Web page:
The Duke’s Garden, Royal Botanic Gardens, Kew
A modestly sized garden, to be found behind the grass beds and beyond the Alpine House and Princess of Wales Conservatory. A wide lawn with deep, generous herbaceous borders enclosed behind tall brick walls. Impressive, bold block planting of some outstanding perennials including the brilliantly named daylily, Burning Daylight, and elsewhere a swathe of searingly hot helenium. There is subtlety too, with misty grey-blue bee-magnet Echinops and lacy Ammi majus threading through the brown globes of spent allium. A superb white & gold display of Romneya coulteri too, though more compact this year than I have seen recently.
Tucked away behind high walls and decorative ironwork gates, this is an area of Kew that could easily be missed but which gives a real sense of a private space, within the acres of public parkland, and is planted with great personality.
In Kew’s early days, Princess Augusta’s advisor on all things botanical, Lord Bute, lived in Cambridge Cottage. In 1772, King George III acquired it, and his sons Princes Edward and William moved in. Subsequent inhabitants were the 1st Duke of Cambridge (Adolphus Fredrick) after whom the garden takes its name, and the 2nd Duke of Cambridge.
Kew acquired the cottage and land in 1904. The garden is called ‘Duke’s Garden’ rather than ‘Cambridge Cottage Garden’ to avoid it being confused with a classic ‘cottage garden’.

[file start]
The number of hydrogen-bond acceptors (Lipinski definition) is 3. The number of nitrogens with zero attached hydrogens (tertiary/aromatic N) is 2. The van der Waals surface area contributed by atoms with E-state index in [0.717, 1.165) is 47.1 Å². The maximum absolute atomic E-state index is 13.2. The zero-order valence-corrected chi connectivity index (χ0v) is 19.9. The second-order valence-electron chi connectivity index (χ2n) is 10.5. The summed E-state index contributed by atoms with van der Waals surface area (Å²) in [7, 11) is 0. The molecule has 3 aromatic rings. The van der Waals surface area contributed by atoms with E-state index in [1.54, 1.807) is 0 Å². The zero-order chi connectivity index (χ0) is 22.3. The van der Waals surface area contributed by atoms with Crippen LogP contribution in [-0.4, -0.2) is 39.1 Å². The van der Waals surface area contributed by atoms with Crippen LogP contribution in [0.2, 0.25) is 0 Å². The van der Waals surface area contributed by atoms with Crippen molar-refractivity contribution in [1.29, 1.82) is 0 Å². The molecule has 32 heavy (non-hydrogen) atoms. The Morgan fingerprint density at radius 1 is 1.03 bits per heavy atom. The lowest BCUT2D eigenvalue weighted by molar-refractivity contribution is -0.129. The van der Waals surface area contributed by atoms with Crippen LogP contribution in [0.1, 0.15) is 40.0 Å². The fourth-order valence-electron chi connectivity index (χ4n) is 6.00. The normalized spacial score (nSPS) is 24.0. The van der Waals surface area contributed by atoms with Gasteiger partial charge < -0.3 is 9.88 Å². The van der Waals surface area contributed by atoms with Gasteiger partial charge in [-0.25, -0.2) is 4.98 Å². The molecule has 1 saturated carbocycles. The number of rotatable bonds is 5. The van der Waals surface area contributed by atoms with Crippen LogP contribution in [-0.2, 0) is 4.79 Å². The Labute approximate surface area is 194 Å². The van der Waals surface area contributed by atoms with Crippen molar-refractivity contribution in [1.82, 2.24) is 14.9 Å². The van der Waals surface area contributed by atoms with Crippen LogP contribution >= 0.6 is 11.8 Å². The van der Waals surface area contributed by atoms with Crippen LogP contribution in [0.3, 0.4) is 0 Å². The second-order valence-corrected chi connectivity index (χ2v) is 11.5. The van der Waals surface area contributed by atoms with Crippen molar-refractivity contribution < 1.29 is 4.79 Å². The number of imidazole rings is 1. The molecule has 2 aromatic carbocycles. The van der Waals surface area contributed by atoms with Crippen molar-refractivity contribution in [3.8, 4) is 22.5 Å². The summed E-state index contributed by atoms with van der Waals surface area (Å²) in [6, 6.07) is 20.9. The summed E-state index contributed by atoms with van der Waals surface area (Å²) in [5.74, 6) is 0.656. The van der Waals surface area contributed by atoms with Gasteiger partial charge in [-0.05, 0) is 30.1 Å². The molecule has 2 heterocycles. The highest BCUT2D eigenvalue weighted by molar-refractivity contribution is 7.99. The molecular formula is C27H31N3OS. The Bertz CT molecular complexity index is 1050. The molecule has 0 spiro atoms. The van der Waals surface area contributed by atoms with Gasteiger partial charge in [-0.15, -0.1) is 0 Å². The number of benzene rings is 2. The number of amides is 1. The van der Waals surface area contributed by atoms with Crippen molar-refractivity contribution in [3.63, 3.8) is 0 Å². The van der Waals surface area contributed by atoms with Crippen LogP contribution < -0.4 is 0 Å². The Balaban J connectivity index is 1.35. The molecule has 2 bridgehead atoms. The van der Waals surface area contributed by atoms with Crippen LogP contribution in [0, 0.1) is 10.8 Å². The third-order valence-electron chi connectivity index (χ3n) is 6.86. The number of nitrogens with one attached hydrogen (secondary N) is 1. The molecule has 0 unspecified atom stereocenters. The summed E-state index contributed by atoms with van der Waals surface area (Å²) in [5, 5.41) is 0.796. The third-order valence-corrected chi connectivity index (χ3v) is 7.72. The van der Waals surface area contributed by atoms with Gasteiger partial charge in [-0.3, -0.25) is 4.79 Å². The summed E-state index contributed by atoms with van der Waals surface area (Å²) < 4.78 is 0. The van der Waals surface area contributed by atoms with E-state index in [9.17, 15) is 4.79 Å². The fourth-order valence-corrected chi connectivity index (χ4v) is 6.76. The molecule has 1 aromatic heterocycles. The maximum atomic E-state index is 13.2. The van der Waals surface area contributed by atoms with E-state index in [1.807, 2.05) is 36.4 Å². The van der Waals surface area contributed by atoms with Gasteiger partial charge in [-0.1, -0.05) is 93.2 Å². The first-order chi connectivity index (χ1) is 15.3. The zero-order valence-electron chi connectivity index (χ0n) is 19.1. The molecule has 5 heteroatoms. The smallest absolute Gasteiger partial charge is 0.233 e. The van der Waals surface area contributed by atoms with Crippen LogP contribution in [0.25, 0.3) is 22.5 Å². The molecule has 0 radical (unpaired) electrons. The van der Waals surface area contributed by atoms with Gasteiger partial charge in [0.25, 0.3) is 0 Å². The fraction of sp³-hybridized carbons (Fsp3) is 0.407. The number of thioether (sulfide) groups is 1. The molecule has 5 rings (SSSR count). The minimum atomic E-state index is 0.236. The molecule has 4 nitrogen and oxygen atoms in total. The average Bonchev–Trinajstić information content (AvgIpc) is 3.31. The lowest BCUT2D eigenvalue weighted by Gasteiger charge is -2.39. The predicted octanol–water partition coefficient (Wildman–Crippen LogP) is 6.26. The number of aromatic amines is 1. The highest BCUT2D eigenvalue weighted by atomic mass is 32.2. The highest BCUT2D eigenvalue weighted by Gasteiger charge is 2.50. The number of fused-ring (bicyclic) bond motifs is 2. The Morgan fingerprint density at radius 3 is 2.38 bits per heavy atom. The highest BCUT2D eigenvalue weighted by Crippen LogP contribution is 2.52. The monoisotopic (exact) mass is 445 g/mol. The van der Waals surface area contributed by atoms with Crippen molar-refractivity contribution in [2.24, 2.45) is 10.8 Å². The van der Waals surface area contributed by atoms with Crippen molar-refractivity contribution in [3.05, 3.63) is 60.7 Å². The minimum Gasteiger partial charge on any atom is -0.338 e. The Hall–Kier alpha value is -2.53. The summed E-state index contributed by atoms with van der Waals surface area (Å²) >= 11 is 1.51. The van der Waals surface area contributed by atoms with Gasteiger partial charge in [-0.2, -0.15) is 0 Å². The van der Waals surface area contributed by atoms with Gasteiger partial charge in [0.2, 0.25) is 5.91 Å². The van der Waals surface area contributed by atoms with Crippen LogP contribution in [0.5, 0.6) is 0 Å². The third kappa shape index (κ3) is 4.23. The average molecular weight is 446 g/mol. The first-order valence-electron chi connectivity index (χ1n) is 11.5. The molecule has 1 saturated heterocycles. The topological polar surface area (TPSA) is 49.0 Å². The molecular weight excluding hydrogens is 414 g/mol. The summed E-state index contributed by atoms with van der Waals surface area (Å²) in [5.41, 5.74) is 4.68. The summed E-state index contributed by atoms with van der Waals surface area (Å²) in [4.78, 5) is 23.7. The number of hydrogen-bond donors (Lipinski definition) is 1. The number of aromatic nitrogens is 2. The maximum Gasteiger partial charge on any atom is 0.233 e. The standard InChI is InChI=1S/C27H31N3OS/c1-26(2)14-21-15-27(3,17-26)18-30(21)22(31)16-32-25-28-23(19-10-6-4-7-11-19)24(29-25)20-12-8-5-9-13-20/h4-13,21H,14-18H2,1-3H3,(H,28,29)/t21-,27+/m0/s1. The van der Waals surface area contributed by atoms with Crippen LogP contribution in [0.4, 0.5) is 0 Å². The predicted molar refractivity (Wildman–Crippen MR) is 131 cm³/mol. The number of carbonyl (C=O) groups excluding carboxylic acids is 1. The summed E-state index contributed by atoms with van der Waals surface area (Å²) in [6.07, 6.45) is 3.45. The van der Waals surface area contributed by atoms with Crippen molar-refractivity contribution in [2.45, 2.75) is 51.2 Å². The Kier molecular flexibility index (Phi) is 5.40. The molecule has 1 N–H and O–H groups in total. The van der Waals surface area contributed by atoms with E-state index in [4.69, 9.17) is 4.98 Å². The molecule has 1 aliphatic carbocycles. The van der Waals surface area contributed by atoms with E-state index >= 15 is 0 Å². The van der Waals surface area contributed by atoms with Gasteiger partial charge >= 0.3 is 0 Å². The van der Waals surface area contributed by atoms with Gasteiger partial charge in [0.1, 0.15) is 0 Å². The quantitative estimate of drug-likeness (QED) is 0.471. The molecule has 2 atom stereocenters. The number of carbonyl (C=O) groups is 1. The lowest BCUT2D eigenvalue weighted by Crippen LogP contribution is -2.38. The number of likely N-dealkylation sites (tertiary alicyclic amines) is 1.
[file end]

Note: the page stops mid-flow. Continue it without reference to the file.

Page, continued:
Things to look out for..
Seasonal beds frame large, manicured lawns. One exhibits gold, orange and red plants, such as Hemerocallis ‘Burning Daylight’ or Lychnis chalcedonica. Another contains violet-hued plantings, and incorporates a lavender trail containing a variety of species and cultivars. Meanwhile, the ‘exotic bed’ is a testing ground for seeing just how hardy some tender plants are. This contains exotics such as tree ferns, ornamental bananas, cannas and gingers.
With the advance of climate change, and the need for gardeners to be more economical with water use, Kew has created a ‘Gravel Garden’ within the Duke’s Garden. Sponsored by Thames Water, this contains plants that are drought tolerant. Growing beneath the shade of a large American hophornbeam (Ostrya virginiana) are nerines from South Africa (Nerine bowdenii), euphorbias (Euphorbia myrsinites) and wand flowers (Dierama pulcherrimum) and other plants that thrive in warm, arid conditions.